When I was hospitalized as a result of the psychosis, the business of packing up our house and belongings was being carried out by the owners of the house, who were friends of ours. Andrew had to then drive back across state to load the U-haul of all of our boxed belongings alone. He loaded all of our material possessions into the truck. Our life was boxed up and loaded in a period of four days. I was out of the hospital by this time and recovering. The U-haul pulled in to the driveway of our family’s home. We stayed one last night there and the next day, we all drove to the house Andrew, Charlotte, Georgia and I would try to make our home.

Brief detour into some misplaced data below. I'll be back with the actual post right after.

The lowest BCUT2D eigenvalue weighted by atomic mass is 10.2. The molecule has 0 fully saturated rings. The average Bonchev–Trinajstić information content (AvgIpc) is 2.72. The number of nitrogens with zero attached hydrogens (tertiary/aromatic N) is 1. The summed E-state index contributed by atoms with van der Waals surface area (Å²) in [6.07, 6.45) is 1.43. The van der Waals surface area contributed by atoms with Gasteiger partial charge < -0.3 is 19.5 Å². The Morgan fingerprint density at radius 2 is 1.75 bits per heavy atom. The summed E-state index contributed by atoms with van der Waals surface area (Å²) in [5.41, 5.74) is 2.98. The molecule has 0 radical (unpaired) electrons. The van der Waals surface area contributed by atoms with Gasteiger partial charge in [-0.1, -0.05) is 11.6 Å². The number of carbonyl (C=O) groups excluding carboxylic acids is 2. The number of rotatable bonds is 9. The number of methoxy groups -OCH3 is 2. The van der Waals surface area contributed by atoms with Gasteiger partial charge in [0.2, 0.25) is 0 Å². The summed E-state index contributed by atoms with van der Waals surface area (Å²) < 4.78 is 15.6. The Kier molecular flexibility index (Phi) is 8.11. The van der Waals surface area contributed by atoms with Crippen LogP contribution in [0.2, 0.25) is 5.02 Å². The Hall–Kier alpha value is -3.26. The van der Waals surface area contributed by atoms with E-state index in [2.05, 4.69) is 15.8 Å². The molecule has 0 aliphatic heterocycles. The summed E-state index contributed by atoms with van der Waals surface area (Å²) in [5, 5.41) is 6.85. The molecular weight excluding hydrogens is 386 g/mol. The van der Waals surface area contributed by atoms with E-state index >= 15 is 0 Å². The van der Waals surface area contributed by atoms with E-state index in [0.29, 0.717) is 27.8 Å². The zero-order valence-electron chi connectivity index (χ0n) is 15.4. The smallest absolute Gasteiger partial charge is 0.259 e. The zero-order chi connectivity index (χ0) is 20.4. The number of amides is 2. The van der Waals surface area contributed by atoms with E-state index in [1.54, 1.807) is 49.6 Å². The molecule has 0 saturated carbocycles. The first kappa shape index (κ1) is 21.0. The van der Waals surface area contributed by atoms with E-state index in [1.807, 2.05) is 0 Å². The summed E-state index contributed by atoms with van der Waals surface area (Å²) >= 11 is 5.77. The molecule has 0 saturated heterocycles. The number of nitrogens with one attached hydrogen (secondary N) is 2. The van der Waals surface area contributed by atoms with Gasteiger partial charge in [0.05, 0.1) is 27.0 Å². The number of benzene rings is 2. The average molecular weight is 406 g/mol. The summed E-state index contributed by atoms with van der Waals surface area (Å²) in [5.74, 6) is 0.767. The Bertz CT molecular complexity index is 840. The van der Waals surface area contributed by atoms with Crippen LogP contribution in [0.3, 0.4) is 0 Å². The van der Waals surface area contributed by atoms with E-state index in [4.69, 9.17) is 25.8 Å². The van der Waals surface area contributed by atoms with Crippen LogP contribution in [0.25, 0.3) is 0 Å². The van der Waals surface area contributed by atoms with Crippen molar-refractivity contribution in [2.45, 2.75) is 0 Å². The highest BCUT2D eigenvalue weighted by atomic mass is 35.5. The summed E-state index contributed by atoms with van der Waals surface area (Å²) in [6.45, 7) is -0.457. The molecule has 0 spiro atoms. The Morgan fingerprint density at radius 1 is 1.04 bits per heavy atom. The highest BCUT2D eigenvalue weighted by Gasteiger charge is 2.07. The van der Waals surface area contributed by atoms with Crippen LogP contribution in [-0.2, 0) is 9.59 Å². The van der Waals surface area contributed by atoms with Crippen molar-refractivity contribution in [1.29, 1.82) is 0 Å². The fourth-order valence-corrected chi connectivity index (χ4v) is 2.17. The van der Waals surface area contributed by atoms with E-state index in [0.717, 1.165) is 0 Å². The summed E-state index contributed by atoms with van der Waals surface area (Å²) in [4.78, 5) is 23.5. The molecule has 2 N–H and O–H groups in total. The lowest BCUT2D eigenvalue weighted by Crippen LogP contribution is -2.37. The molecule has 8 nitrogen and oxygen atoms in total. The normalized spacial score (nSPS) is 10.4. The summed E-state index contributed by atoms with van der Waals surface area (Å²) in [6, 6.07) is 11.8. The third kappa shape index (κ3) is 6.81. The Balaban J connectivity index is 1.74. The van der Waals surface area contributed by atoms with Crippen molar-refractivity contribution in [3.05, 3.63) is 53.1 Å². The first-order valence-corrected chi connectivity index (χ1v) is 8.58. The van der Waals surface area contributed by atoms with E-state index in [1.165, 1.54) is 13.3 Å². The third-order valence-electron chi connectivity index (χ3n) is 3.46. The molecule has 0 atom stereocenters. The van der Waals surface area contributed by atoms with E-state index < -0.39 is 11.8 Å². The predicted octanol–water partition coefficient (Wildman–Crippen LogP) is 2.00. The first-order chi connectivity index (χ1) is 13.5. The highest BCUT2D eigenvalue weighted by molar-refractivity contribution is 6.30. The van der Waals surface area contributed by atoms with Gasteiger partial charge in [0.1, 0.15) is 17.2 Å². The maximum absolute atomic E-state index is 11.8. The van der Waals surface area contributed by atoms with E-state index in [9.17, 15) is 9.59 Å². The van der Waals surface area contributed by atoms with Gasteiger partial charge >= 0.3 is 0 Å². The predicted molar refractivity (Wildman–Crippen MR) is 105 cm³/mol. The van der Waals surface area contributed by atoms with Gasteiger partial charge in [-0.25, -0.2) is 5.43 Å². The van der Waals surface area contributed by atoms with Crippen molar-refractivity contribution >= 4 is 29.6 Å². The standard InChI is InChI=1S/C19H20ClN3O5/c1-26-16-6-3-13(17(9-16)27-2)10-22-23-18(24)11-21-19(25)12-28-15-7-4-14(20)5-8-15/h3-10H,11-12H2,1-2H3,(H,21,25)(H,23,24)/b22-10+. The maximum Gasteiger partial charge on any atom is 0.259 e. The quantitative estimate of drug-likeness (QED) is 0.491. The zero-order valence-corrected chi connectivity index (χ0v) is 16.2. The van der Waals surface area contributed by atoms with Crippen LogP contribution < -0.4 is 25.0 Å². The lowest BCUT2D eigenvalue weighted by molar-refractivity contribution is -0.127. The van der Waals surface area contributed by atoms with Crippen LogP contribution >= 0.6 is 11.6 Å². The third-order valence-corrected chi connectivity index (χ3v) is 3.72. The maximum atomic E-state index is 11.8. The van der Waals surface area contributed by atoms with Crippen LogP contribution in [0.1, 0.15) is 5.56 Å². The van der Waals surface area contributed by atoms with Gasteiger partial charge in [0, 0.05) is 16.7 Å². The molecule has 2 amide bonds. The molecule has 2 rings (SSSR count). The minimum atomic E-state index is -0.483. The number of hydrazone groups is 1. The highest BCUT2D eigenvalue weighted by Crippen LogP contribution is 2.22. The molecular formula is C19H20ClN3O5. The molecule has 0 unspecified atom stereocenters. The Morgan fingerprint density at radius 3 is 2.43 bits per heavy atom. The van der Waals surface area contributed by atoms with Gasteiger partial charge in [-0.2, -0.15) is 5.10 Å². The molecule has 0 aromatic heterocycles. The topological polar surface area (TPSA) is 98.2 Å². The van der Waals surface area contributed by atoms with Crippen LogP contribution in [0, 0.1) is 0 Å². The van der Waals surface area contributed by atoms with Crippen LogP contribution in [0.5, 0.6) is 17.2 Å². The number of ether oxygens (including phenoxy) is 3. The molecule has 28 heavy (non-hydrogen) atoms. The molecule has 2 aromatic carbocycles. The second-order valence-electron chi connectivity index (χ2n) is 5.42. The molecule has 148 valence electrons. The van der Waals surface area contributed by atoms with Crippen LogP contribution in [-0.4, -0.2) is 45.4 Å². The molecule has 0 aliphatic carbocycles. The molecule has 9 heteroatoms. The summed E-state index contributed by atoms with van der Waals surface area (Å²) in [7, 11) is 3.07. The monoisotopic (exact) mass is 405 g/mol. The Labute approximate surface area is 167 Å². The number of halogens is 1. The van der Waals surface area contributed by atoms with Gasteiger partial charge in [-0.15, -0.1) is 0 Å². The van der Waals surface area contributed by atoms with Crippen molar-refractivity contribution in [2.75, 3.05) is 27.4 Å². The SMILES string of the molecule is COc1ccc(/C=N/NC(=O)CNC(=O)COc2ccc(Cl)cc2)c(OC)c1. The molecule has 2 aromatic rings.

At this time, my brain was still recovering from the trauma. I was a bit confused about everything and still didn’t have full memory of what had happened. I was trying desperately to make everything exciting and happy for my girls. I was putting forth the attitude of “This house is so wonderful!l and “Home is wherever we are together!” all the while, I was putting the house together. Trying to figure out how in the world I was going to fit the much too large furniture in to our new, much smaller house. Some we needed to get rid of or trade out. My dining room table, which I loved and had recently purchased was the first thing that needed to go. It’s not as if hosting nice dinners was in my near future anyway, which is what I told myself when I needed to let it go. Of course, we didn’t move our piano from Walla Walla. I missed my piano so much, as did my girls. I did everything in my power to arrange the smaller space so that we could get a new piano. I was successful in that endeavor. There’s always a free piano lying around somewhere as nobody ever wants to move such a big and heavy piece of furniture. It felt more like home once the new to us piano arrived. I continued to unpack our lives. As I worked on putting things away and in place, I noticed many things were missing. It started with the girls’ clothes. My daughters love to dress matching and I noticed many of their matching outfits had, instead of two in their respective sizes, now just one. I found it odd but thought the missing article would show up. Remember, I was still slightly confused and had memory issues as a result of the trauma to my brain. As I unpacked, I continued to recover and was becoming more aware of the number of things missing. Clothes that were family heirlooms, handed down generations and meant to be saved were not here. Precious art that I had packed away intentionally for saving, including the girls’ annual self portraits were gone. This was particularly difficult for me. The self portraits they did that year were spectacular and we did them in our homeschool very shortly before the psychosis set in. I had planned on framing them. That period of time represents some of my happiest memories. The detail and meaning behind their portrait art means a great deal. We spent lots of time talking about them and why they as individuals were special. I’m so grateful that I took pictures of the portraits. I’ll print them some day. A print will be better than nothing and I’ll still be able to frame them.